To many, the words “custody” and “hide” would seem to have absolutely nothing in common.  Etymologically speaking, however, they are cognates (blood relatives).  Their common ancestor is the Proto-Indo-European etymon – “(s)keu”, meaning to cover or hide.  In Latin, this word became “custos”, meaning a guardian.  It’s easy to see how the ”(s)keu” might become “custos” because they both include a voiceless velar stop (i.e., a k sound), but “hide” has a glottal fricative (i.e., an h sound).   So, how can these words possibly be related?  The answer is that in Germanic languages, such as English, sounds shifted over time from stops to fricatives.  These sound changes were made famous, if not quite discovered, by Jacob Grimm and are now known in Linguistics as “Grimm’s Law”.  If the name Grimm sounds familiar, it is because Jacob was one half of the Brothers Grimm (orDie Gebrüder Grimm) who achieved great fame as collectors of folk tales, including Cinderella, Hansel & Gretel, and Rapunzel.

The linguistic relationship between the words “hide” and “custody” therefore seems to embody the idea that custodian might hide something for protection or for defalcation.  Custody implies safekeeping but at a deeper level carries the possibility of loss.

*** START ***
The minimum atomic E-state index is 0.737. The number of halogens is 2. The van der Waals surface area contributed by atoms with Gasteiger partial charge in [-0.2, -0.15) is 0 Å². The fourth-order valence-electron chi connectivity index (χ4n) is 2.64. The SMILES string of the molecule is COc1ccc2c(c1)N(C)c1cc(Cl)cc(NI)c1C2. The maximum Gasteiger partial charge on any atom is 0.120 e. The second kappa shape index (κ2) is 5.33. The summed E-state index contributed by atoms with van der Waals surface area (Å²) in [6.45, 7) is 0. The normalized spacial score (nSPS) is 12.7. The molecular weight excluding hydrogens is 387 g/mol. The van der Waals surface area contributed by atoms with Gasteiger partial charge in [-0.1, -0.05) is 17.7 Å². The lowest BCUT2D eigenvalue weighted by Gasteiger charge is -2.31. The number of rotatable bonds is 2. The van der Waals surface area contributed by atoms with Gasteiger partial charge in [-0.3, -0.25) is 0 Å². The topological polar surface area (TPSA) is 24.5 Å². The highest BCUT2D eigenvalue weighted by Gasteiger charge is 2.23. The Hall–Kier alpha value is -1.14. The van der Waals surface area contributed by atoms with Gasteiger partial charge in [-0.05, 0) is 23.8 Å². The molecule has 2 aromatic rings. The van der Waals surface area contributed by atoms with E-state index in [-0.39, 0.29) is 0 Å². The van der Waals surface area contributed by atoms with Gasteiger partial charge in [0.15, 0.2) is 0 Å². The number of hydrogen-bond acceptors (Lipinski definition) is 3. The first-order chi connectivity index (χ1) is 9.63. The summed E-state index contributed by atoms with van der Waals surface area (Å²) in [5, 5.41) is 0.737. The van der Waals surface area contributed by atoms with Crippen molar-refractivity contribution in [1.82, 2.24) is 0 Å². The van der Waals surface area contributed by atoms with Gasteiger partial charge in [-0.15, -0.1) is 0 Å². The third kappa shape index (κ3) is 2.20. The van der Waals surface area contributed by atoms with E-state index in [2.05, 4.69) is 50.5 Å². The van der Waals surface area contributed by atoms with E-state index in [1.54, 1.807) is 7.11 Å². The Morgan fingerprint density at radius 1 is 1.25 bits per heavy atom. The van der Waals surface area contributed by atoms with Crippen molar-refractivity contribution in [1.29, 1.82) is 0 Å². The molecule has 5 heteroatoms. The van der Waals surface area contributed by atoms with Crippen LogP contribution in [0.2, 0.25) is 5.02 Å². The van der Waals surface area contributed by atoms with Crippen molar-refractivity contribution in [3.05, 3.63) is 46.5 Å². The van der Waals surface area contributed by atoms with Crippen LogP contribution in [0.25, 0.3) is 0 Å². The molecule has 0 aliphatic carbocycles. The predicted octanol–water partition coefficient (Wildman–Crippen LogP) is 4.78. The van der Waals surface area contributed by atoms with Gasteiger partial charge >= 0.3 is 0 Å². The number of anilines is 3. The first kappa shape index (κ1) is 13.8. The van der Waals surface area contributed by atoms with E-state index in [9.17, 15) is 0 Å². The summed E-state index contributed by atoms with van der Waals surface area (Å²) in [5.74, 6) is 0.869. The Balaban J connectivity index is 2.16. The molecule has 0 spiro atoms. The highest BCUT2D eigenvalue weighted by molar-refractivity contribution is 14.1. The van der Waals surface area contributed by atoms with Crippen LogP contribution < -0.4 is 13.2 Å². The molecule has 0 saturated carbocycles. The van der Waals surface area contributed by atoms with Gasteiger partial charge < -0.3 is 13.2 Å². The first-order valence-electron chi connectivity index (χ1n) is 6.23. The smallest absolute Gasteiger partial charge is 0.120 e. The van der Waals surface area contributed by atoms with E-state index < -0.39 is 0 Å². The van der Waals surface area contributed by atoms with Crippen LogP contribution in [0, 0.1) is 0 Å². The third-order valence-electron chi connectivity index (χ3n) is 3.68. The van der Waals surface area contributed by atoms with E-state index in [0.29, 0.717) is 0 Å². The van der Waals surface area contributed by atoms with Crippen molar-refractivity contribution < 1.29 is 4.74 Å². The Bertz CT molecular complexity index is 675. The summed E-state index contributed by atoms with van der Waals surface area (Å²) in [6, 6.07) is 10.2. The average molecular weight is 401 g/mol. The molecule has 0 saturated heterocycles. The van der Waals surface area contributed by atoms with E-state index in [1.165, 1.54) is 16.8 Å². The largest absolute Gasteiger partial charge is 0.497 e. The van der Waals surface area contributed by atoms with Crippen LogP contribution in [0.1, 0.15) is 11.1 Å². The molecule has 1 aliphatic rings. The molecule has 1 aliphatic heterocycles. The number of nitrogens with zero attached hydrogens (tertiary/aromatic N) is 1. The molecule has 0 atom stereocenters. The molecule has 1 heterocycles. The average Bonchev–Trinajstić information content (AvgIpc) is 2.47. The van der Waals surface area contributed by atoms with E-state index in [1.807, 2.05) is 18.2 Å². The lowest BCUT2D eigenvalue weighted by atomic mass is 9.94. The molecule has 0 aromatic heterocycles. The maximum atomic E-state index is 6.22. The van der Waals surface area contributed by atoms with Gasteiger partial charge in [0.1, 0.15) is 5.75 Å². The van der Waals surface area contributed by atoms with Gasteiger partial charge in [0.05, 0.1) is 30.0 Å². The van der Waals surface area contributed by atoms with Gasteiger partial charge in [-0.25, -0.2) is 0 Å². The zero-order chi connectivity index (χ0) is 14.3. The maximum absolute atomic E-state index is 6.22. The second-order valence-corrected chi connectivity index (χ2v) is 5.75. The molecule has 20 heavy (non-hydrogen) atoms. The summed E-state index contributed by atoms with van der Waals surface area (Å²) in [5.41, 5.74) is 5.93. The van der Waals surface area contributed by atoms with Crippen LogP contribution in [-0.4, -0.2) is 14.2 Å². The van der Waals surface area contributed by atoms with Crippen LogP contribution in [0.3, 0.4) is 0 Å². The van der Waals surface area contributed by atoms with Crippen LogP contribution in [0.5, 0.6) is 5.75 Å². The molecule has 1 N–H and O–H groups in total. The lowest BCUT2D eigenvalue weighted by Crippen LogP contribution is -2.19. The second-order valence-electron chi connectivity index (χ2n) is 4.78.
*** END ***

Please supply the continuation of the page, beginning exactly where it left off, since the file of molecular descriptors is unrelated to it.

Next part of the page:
Recognizing the need to protect investors when investment advisers have custody, the California Commissioner of Corporations (nka Commissioner of Business Oversight) has had a custody rule, 10 CCR 260.237.  In 2011, the Commissioner issued an Invitation for Comments with respect to several rules, including the custody rule and in 2012 gave notice of a proposal to amend the rule.  Late last month, the Commissioner adopted her final amendments to the rule.  In general, the Commissioner has adopted the proposed NASAA Model Rule.  The new rule will require advisers with custody of client assets to maintain those assets with a qualified custodian.  In addition, the rule requires that PCAOB registered accountants perform certain audits and independent investigations.  Subject to certain exceptions, the rule requires advisers that are registered or required to be registered to:

  • Notify the Commissioner on Form ADV that the adviser “has or may have custody”;
  • Maintain funds and securities with a qualified custodian;
  • Give notice to clients of the identity and location of the qualified custodian;
  • Have a reasonable basis, after due inquiry, for believing that the qualified custodian sends an account statement, at least quarterly, to each client for which it maintains funds or securities, identifying the amount of funds and of each security in the account at the end of the period and setting forth all transactions in the account during that period including investment advisory fees; and
  • Have independent verification by actual examination by an independent public accountant.

Of course, there are a lot of details that I’ll try to address in future posts.  The Office of Administrative Law approved the rule amendments on December 30, 2013 (OAL File No. 2013-1113-01) and the new rule will take effect on April 1, 2014.